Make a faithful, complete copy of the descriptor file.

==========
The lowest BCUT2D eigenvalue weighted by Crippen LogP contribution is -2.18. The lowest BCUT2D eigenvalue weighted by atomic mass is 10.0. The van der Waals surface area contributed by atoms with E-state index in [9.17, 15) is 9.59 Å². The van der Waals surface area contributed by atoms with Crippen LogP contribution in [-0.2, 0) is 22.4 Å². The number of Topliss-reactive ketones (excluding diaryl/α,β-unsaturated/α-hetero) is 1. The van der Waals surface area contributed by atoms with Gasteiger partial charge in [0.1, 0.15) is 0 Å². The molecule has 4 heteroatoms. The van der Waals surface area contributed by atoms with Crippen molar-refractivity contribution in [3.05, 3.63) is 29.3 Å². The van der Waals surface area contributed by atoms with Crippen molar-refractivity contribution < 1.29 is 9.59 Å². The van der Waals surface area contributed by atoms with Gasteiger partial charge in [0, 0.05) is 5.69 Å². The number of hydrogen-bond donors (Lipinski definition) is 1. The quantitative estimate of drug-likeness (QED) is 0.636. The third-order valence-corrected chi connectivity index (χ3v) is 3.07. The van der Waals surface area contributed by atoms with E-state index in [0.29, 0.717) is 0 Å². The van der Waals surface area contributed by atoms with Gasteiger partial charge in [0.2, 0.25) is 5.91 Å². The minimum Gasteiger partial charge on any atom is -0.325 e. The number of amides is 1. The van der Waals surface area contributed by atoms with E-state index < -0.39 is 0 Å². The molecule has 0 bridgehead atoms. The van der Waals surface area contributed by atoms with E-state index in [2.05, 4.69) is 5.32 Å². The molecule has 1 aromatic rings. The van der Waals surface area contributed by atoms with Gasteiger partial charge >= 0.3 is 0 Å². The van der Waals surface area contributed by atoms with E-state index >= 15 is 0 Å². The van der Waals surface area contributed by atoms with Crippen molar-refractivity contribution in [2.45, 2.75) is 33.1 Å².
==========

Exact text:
The lowest BCUT2D eigenvalue weighted by Crippen LogP contribution is -2.18. The lowest BCUT2D eigenvalue weighted by atomic mass is 10.0. The van der Waals surface area contributed by atoms with E-state index in [9.17, 15) is 9.59 Å². The van der Waals surface area contributed by atoms with Crippen LogP contribution in [-0.2, 0) is 22.4 Å². The number of Topliss-reactive ketones (excluding diaryl/α,β-unsaturated/α-hetero) is 1. The van der Waals surface area contributed by atoms with Gasteiger partial charge in [0.1, 0.15) is 0 Å². The molecule has 4 heteroatoms. The van der Waals surface area contributed by atoms with Crippen molar-refractivity contribution in [3.05, 3.63) is 29.3 Å². The van der Waals surface area contributed by atoms with Crippen molar-refractivity contribution < 1.29 is 9.59 Å². The van der Waals surface area contributed by atoms with Gasteiger partial charge in [0, 0.05) is 5.69 Å². The number of hydrogen-bond donors (Lipinski definition) is 1. The quantitative estimate of drug-likeness (QED) is 0.636. The third-order valence-corrected chi connectivity index (χ3v) is 3.07. The van der Waals surface area contributed by atoms with E-state index in [0.29, 0.717) is 0 Å². The van der Waals surface area contributed by atoms with Gasteiger partial charge in [0.2, 0.25) is 5.91 Å². The minimum Gasteiger partial charge on any atom is -0.325 e. The number of amides is 1. The van der Waals surface area contributed by atoms with E-state index < -0.39 is 0 Å². The molecule has 0 bridgehead atoms. The van der Waals surface area contributed by atoms with E-state index in [2.05, 4.69) is 5.32 Å². The molecule has 1 aromatic rings. The van der Waals surface area contributed by atoms with Gasteiger partial charge >= 0.3 is 0 Å². The van der Waals surface area contributed by atoms with E-state index >= 15 is 0 Å². The van der Waals surface area contributed by atoms with Crippen molar-refractivity contribution in [2.45, 2.75) is 33.1 Å².